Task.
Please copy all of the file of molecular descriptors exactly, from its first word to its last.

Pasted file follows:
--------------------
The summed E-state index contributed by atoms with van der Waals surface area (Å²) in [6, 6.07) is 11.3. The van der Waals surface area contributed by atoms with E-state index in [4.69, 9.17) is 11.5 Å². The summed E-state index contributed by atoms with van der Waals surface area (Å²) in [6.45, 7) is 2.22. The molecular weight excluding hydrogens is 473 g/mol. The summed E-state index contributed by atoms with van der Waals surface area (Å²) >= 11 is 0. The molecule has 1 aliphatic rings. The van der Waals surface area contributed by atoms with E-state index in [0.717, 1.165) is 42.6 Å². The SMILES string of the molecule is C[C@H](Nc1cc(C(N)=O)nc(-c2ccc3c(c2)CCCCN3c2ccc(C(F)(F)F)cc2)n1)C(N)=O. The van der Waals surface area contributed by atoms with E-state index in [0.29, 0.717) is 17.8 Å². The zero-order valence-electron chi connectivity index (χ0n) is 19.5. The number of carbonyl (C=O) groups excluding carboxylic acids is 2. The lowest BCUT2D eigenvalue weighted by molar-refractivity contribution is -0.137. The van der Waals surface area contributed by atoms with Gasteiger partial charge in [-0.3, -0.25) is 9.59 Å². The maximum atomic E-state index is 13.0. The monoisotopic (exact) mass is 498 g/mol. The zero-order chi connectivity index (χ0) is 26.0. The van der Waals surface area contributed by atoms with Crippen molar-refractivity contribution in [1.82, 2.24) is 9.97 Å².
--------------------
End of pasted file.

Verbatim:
The summed E-state index contributed by atoms with van der Waals surface area (Å²) in [6, 6.07) is 11.3. The van der Waals surface area contributed by atoms with E-state index in [4.69, 9.17) is 11.5 Å². The summed E-state index contributed by atoms with van der Waals surface area (Å²) in [6.45, 7) is 2.22. The molecular weight excluding hydrogens is 473 g/mol. The summed E-state index contributed by atoms with van der Waals surface area (Å²) >= 11 is 0. The molecule has 1 aliphatic rings. The van der Waals surface area contributed by atoms with E-state index in [0.717, 1.165) is 42.6 Å². The SMILES string of the molecule is C[C@H](Nc1cc(C(N)=O)nc(-c2ccc3c(c2)CCCCN3c2ccc(C(F)(F)F)cc2)n1)C(N)=O. The van der Waals surface area contributed by atoms with E-state index in [0.29, 0.717) is 17.8 Å². The zero-order valence-electron chi connectivity index (χ0n) is 19.5. The number of carbonyl (C=O) groups excluding carboxylic acids is 2. The lowest BCUT2D eigenvalue weighted by molar-refractivity contribution is -0.137. The van der Waals surface area contributed by atoms with Gasteiger partial charge in [-0.3, -0.25) is 9.59 Å². The maximum atomic E-state index is 13.0. The monoisotopic (exact) mass is 498 g/mol. The zero-order chi connectivity index (χ0) is 26.0. The van der Waals surface area contributed by atoms with Crippen molar-refractivity contribution in [1.82, 2.24) is 9.97 Å².